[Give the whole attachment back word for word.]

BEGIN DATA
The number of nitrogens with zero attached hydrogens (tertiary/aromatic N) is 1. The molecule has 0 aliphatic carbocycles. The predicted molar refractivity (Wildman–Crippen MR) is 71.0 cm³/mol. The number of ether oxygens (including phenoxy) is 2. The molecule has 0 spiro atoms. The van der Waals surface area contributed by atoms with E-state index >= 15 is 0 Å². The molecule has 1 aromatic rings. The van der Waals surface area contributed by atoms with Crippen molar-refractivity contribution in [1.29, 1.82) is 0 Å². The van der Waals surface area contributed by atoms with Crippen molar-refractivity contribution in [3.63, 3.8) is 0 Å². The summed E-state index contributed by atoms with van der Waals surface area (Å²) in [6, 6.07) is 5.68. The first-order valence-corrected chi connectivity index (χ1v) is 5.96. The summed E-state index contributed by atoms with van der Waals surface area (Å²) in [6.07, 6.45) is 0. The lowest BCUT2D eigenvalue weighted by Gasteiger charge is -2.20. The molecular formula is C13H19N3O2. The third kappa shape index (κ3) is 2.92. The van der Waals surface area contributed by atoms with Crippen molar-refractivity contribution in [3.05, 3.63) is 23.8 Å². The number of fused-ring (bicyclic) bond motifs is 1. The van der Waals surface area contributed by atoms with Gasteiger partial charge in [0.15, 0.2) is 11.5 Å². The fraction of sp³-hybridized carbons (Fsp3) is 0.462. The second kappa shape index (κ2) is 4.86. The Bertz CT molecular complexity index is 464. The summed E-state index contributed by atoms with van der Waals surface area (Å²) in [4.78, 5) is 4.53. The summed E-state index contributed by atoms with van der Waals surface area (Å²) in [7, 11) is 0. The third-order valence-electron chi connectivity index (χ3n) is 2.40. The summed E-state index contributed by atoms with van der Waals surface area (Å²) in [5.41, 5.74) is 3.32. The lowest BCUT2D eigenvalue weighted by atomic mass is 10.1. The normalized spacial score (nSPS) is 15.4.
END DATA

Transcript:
The number of nitrogens with zero attached hydrogens (tertiary/aromatic N) is 1. The molecule has 0 aliphatic carbocycles. The predicted molar refractivity (Wildman–Crippen MR) is 71.0 cm³/mol. The number of ether oxygens (including phenoxy) is 2. The molecule has 0 spiro atoms. The van der Waals surface area contributed by atoms with E-state index >= 15 is 0 Å². The molecule has 1 aromatic rings. The van der Waals surface area contributed by atoms with Crippen molar-refractivity contribution in [1.29, 1.82) is 0 Å². The van der Waals surface area contributed by atoms with Crippen molar-refractivity contribution in [3.63, 3.8) is 0 Å². The summed E-state index contributed by atoms with van der Waals surface area (Å²) in [6, 6.07) is 5.68. The first-order valence-corrected chi connectivity index (χ1v) is 5.96. The summed E-state index contributed by atoms with van der Waals surface area (Å²) in [6.07, 6.45) is 0. The lowest BCUT2D eigenvalue weighted by Gasteiger charge is -2.20. The molecular formula is C13H19N3O2. The third kappa shape index (κ3) is 2.92. The van der Waals surface area contributed by atoms with Crippen molar-refractivity contribution in [3.05, 3.63) is 23.8 Å². The number of fused-ring (bicyclic) bond motifs is 1. The van der Waals surface area contributed by atoms with Gasteiger partial charge in [0.15, 0.2) is 11.5 Å². The fraction of sp³-hybridized carbons (Fsp3) is 0.462. The second kappa shape index (κ2) is 4.86. The Bertz CT molecular complexity index is 464. The summed E-state index contributed by atoms with van der Waals surface area (Å²) in [4.78, 5) is 4.53. The summed E-state index contributed by atoms with van der Waals surface area (Å²) in [7, 11) is 0. The third-order valence-electron chi connectivity index (χ3n) is 2.40. The summed E-state index contributed by atoms with van der Waals surface area (Å²) in [5.41, 5.74) is 3.32. The lowest BCUT2D eigenvalue weighted by atomic mass is 10.1. The normalized spacial score (nSPS) is 15.4.